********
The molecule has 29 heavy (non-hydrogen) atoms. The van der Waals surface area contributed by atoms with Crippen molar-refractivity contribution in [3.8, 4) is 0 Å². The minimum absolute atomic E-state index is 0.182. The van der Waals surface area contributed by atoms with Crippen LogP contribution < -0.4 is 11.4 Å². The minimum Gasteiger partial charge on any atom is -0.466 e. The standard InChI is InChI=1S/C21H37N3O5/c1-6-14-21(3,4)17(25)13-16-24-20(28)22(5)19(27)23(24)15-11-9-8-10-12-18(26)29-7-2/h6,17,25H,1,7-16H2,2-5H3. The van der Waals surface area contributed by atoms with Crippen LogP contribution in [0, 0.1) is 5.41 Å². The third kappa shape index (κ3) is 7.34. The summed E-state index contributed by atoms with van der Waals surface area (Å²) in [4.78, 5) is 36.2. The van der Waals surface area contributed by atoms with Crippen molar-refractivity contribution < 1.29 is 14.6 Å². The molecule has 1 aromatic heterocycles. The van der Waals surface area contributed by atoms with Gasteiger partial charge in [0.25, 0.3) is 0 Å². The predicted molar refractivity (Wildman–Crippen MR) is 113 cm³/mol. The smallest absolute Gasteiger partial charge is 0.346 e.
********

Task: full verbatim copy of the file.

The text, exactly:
The molecule has 29 heavy (non-hydrogen) atoms. The van der Waals surface area contributed by atoms with Crippen molar-refractivity contribution in [3.8, 4) is 0 Å². The minimum absolute atomic E-state index is 0.182. The van der Waals surface area contributed by atoms with Crippen LogP contribution < -0.4 is 11.4 Å². The minimum Gasteiger partial charge on any atom is -0.466 e. The standard InChI is InChI=1S/C21H37N3O5/c1-6-14-21(3,4)17(25)13-16-24-20(28)22(5)19(27)23(24)15-11-9-8-10-12-18(26)29-7-2/h6,17,25H,1,7-16H2,2-5H3. The van der Waals surface area contributed by atoms with Crippen LogP contribution in [0, 0.1) is 5.41 Å². The third kappa shape index (κ3) is 7.34. The summed E-state index contributed by atoms with van der Waals surface area (Å²) in [4.78, 5) is 36.2. The van der Waals surface area contributed by atoms with Crippen molar-refractivity contribution < 1.29 is 14.6 Å². The molecule has 1 aromatic heterocycles. The van der Waals surface area contributed by atoms with Gasteiger partial charge in [0.25, 0.3) is 0 Å². The predicted molar refractivity (Wildman–Crippen MR) is 113 cm³/mol. The smallest absolute Gasteiger partial charge is 0.346 e.